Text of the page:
After Archery Summit we headed North to the town of Newberg to have some lunch. Phillip at Sineann had suggested Recipe to us, and we’re so glad we took his advice. The restaurant is in a converted house with a beautiful garden patio, which is where we sat for lunch. Their lunch menu offers up a selection of appetizers, soup, salads, sandwiches and a burger – everything sourced from local farms and prepared simply (of course, we’re in Portlandia). I ordered the Burrata and the shrimp roll, and Bobes opted for the mushroom soup and flat iron steak sandwich. We split the shrimp roll and the sandwich, and agreed that the shrimp roll was only slightly better. Our service was a little slow, but we were beginning to notice how that was a bit of a trend in Portland. The food was tasty and reasonably priced and the restaurant is centrally located with its own parking lot, making it a convenient lunch destination between wine tastings.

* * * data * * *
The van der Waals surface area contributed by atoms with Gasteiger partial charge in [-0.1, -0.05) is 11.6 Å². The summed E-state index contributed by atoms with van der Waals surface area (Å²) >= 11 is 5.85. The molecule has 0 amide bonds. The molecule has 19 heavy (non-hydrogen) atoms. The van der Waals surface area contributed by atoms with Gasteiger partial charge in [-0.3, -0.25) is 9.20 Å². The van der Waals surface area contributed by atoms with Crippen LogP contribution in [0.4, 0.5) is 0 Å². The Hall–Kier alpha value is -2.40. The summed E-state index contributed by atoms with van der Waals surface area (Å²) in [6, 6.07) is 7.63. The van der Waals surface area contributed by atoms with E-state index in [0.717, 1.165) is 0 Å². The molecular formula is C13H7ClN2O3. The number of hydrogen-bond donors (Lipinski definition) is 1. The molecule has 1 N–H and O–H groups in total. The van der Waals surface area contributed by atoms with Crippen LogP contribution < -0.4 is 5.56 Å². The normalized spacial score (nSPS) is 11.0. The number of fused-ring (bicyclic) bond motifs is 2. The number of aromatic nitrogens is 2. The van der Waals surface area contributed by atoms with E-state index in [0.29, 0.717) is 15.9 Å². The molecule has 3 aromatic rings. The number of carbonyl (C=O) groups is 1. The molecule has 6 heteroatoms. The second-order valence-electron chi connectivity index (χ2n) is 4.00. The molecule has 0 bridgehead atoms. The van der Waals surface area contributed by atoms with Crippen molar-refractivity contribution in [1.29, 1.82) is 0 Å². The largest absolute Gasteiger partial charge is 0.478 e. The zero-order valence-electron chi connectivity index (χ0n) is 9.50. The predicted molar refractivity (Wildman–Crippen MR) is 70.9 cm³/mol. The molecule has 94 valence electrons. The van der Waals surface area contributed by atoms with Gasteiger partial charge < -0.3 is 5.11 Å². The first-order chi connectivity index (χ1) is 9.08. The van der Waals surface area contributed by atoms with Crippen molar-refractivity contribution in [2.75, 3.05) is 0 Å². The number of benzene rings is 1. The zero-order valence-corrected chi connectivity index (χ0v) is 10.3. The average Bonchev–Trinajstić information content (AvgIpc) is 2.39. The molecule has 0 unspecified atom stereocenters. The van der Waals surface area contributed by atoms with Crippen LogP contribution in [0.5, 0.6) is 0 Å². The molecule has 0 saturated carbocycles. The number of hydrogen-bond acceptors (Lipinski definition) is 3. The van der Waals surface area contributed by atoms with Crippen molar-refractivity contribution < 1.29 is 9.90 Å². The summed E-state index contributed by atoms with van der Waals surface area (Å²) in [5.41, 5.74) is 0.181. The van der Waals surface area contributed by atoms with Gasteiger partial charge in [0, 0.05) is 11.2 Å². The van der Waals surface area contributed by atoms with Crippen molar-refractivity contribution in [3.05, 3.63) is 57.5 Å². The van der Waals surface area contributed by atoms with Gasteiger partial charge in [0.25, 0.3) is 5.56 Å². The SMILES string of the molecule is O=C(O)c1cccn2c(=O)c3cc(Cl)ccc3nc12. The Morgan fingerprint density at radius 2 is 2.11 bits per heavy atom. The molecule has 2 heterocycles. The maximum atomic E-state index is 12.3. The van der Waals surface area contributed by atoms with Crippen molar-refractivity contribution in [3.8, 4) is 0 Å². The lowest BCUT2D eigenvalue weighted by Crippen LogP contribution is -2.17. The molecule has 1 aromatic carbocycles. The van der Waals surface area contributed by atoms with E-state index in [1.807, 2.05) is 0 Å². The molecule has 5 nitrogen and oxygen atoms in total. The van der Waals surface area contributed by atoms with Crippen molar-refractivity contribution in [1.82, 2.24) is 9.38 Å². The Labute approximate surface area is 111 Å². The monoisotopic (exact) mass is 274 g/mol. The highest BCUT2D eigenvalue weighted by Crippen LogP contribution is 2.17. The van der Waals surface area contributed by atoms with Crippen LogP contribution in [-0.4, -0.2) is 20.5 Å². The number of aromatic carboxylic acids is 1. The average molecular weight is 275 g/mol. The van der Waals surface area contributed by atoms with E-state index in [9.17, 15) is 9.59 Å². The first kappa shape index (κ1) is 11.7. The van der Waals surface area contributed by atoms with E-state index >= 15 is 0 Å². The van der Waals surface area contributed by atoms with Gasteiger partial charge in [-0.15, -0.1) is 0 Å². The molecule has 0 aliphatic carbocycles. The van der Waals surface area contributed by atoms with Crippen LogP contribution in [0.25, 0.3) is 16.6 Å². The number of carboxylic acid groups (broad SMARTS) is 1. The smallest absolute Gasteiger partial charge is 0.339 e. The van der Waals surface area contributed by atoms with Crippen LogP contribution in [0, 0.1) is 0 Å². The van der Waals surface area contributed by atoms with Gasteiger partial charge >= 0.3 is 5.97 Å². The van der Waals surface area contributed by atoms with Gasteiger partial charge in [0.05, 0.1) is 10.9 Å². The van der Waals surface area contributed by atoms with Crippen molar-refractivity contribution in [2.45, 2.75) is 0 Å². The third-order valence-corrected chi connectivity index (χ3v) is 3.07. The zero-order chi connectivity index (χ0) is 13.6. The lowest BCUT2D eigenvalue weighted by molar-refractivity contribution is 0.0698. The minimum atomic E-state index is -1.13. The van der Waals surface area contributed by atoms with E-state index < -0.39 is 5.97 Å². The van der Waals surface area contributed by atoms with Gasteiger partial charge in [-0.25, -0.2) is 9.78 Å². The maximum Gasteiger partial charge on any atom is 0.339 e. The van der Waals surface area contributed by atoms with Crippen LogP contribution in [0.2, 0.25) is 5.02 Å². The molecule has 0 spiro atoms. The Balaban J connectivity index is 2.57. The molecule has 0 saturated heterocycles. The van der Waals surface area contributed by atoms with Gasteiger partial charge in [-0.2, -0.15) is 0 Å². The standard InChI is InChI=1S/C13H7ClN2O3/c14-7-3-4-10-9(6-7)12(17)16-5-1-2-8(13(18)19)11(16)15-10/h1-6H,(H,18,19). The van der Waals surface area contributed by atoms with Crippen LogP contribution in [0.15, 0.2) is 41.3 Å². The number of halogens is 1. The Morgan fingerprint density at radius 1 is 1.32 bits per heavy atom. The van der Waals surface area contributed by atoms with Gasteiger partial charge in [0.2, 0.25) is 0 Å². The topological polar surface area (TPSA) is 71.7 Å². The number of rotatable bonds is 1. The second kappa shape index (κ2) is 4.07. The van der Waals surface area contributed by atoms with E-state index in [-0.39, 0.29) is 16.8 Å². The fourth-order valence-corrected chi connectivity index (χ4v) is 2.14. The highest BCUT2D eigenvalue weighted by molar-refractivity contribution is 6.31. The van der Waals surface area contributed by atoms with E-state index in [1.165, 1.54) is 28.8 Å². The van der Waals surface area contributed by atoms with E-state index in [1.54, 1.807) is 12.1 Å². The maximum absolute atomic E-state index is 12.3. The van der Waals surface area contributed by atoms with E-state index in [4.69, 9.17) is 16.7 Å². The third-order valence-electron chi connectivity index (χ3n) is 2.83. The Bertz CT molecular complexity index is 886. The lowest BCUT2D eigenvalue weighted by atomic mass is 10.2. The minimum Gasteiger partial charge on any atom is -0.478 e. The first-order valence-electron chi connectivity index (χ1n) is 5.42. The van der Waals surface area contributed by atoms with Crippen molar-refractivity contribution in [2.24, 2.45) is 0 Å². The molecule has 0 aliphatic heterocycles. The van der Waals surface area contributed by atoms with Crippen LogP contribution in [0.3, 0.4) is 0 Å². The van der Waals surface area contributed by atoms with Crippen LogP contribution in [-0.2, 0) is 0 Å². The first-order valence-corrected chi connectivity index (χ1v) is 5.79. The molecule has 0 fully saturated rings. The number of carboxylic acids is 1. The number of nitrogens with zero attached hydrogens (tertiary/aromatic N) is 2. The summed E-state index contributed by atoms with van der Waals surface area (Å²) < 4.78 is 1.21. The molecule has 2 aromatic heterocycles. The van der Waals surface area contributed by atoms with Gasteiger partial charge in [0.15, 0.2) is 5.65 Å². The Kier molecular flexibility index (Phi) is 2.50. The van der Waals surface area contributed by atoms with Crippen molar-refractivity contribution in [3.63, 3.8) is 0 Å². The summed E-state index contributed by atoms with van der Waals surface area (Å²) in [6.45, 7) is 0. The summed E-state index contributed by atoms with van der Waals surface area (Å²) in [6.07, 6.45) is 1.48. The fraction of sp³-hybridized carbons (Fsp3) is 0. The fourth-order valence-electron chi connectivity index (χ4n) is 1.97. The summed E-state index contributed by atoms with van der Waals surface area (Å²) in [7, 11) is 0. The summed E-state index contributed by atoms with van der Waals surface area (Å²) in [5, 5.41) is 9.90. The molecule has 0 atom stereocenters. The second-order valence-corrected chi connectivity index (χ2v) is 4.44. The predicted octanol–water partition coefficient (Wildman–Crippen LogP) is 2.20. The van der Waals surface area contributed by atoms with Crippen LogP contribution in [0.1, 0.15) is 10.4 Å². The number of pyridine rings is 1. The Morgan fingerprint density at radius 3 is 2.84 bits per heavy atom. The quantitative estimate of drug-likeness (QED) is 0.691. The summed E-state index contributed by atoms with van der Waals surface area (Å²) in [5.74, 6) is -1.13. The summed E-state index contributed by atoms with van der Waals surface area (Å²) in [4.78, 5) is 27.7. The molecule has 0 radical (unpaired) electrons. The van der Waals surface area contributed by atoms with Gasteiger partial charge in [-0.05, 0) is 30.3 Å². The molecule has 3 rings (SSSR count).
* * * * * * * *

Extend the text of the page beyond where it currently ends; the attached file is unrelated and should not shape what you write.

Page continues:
After lunch Bobes and I headed off to our third and final winery of the day, Anderson Family Vineyards; a small operation lead by a husband, wife and tasting room manager. All grapes are estate-grown and they specialize in Chardonnay and Pinot Noir. The tasting is conducted out of a converted garage space attached to the home of the husband and wife, and they offer two verticals of 08, 09, 10 Chardonnay and 07, 08, 09 Pinot Noir – all from their estate on Dundee Hill. They do this to show the differences and similarities of a wine from year to year, based on weather and other growing factors. For example, 2008 was an excellent year in Oregon for Pinot Noir because of late blooming and a warm October. And their 2008 Pinot Noir happened to be my favorite of the three. I was also impressed by their Chardonnays, in particular the 2009 (I found the 2008 to be slightly passed it’s prime, but still pretty impressive for an older vintage). There wines are very well priced at $24-40, and they have a pretty small production of about 1200 cases, farmed organically and aged slowly in their cool caves. The vibe in the tasting room is very casual and laid-back, and you really sense that it’s a family-run operation. The wines are top-notch and a great representation of the deep roots in the Dundee Hills. It was the perfect place to end our Pinotinerary, and I can’t wait to visit them again and taste new vintages.